I remember charging some bargain priced olivewood rosaries in the Sinai desert at a Bedouin camp, even though my friends then were all Jewish! I used 5 shiny credit cards in my debting days and it gave me such a thrill to charge because not only did it make me feel grown up but it was at the time of purchase quite painless.

There was one problem or snag in this idyllic situation. I would get nasty phone calls and horrible threatening letters in a month or two for not paying the credit card bills due! My mind, you see, was missing some piece of machinery dealing with CAUSE and EFFECT about money and spending. Thus, I charged my lover's airline tickets between his marine base and my home in NYC. I thought this was patriotic and nice. So did he, but not the Visa people. They just wanted cash.

My house of cards collapsed in June 1982 when I lost my job of 13 years. I didn't have enough savings to pay the $5500 due to creditors. So I did a brilliant thing. I just paid two of them $2000 and the third got zero, zilch! How was I to know that credit card companies talk to each other via credit bureaus? Master Card became Monster Card to me.

I had heard that after 6 DA meetings one could request a pressure meeting, consisting of one man and one woman with solvency. When I heard the phrase "pressure group" my fertile imagination conjured up a vision of large steaming machines, pressure cookers connected to the massive hair dryers used in salons along with hair curlers and hot wires. My poor debtor's head would be inserted in this contraption while the pressure people would chant "No more debting!" My compressed brain would resemble the star of the movie Beetlejuice and I would emerge as the Bride of Frankenstein unable to speak or say "charge it!" anymore but only able to hiss at Boris Karloff, the monster.

I just want everyone to know that my fears and delusions about the pressure group were unfounded. In that first pressure meeting in 1982 I found two people willing to help me as I sweated and detoxed and they remain my friends and sponsors to this very day. What they gave me then, I have passed on to newcomers in DA.

My head has not shrunken one inch, but I believe my ego has shrunken instead. My mind has expanded, however, thanks to DA, to "view a new world swinging into view and a wondrous grand vista called "The Life of Abundance."

I have not used a credit card for almost 20 years and yet I feel I am as adult as anyone else is. And after many pressure meetings, my hair is still not permed!!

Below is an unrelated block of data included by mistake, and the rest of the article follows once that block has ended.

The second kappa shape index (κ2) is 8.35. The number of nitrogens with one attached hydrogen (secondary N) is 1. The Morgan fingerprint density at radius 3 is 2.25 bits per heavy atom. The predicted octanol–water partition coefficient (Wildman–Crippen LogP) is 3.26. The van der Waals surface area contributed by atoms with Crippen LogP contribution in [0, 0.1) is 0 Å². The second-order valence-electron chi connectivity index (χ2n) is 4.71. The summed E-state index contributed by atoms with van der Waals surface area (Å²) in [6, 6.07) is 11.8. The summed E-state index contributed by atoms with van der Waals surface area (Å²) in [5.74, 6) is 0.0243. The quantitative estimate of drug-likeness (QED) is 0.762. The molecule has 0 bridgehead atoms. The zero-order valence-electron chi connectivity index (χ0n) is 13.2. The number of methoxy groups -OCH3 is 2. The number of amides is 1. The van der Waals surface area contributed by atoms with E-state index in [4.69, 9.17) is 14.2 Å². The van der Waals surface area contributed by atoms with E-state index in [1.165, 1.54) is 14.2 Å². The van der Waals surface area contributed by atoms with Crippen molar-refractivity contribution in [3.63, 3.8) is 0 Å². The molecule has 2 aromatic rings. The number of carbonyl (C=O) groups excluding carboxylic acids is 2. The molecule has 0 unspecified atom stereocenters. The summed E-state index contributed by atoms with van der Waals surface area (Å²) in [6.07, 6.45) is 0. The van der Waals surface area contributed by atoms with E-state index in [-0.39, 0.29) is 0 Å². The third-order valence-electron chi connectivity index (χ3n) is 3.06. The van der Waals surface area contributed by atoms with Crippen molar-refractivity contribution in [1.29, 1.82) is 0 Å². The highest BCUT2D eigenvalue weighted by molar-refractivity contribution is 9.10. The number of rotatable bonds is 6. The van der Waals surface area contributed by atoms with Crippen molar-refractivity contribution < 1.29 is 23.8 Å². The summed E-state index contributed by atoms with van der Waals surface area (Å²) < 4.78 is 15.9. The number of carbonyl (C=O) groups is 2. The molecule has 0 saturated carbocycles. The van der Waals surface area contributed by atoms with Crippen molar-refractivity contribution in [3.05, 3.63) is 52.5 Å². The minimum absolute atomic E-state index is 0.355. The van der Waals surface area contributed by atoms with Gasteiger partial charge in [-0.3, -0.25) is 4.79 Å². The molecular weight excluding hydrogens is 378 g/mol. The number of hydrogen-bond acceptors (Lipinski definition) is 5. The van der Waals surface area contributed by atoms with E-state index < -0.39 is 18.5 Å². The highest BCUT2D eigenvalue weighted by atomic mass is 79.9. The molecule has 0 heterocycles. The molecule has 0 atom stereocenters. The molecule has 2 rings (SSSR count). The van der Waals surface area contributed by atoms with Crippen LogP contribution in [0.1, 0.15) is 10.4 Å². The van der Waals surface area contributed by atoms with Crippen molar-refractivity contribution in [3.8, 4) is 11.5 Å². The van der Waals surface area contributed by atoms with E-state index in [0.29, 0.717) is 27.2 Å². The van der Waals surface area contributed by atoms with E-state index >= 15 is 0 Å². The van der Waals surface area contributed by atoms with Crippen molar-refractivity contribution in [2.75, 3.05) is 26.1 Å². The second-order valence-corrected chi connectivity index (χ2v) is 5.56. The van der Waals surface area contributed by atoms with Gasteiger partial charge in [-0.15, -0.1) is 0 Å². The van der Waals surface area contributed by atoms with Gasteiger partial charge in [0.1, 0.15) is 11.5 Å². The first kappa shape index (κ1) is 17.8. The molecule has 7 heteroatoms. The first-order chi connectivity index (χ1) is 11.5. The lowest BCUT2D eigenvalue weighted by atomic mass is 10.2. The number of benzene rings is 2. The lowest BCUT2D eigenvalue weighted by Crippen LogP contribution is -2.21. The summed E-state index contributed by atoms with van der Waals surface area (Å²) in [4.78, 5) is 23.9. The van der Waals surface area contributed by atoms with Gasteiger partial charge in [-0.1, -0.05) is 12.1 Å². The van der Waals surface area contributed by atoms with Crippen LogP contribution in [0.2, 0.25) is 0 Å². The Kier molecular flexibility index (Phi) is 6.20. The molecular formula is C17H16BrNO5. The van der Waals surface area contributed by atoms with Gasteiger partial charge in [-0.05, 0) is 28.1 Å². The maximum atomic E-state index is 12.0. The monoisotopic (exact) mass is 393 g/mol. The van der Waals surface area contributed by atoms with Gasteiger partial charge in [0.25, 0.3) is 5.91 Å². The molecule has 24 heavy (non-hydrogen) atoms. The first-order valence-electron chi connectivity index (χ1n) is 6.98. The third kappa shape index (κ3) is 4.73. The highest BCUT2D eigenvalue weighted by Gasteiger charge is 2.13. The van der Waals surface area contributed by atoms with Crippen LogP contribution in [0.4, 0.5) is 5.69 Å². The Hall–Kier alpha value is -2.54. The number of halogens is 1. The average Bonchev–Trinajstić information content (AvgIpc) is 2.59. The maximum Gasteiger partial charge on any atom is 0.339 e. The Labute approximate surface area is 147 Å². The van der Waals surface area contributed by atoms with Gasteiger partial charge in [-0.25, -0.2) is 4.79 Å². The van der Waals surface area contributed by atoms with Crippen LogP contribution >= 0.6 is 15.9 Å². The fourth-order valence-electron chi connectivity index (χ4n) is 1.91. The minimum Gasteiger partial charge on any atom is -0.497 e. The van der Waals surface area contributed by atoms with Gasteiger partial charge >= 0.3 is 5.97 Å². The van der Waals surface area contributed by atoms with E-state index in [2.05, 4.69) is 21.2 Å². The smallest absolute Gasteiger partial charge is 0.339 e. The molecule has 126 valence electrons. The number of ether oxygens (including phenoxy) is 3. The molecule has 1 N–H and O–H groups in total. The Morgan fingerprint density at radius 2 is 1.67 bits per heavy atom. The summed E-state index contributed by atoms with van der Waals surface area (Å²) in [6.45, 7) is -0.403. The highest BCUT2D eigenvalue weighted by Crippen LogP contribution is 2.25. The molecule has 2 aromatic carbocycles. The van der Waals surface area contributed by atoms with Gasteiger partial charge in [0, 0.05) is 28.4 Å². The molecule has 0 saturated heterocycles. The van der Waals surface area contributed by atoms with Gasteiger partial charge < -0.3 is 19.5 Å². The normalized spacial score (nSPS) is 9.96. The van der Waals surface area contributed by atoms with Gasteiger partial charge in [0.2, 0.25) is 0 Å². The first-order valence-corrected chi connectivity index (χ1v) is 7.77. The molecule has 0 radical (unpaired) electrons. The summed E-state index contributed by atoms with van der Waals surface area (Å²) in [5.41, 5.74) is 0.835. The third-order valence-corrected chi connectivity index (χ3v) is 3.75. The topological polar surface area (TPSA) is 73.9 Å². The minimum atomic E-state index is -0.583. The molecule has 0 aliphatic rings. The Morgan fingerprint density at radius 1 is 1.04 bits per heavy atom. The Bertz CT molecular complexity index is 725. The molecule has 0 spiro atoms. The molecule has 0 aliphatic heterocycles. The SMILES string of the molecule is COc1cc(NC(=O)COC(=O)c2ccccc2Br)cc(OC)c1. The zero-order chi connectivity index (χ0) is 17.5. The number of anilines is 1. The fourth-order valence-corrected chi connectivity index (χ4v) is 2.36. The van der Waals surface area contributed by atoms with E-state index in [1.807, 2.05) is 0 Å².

G-d Bless John H., the founder of DA and all DA members everywhere!-

By Susan

DA has been such a blessing for me! There have been many financial miracles since I came in to the program. In my first year I had gotten down to about $20 three different times, my shampoo and other personal items were needing to be replenished, and I'd say: "OK, God, I can't borrow any more...I need help!"

Money came in the mail, jobs came from where I hadn't looked while I was out looking somewhere else, it was very exciting! The best part was that God provided and I didn't have to pay anyone back until I was able to.

DA is the one program that has made God real for me. I was traveling when I came into DA, with credit cards as my "security" for emergencies. When I cut them up, DA showed me that I could still travel, not debt and have God as my security and provider.

Over the years, I have lived in small towns where there was/is no DA. I would get to New York about every year, fill up on meetings and pressure meetings, and go back to where I was living. That kept me debt free but not growing in prosperity.

At one point I did not make it to NY for three years and then I had a slip. It showed me I was not perfect and I needed meetings. Luckily, it was a small slip. I met a lady who also needed meetings and we started one.

Now I live in Fairbanks, DA meetings for two and a half years and getting weird with money. I am grateful I was able to get to New York in September, went to some meetings, had a pressure meeting, got phone numbers and email addresses! I was blessed to be able to be at the Memorial gathering for our founder and reconnect with some old timers.

I want to stay connected, get prosperous and get meetings going here for me and for others. God willing, that will happen.

It blessed me to hear how John started DA. I always wondered how to start DA meetings by myself. I heard that John talked to members of other 12 Step groups. He had a meeting place and showed up there for a year by himself. I hope it doesn't take that long here, in Alaska, for me and I pray that I am willing if it does. I pray that God brings the people and keeps me abstinent.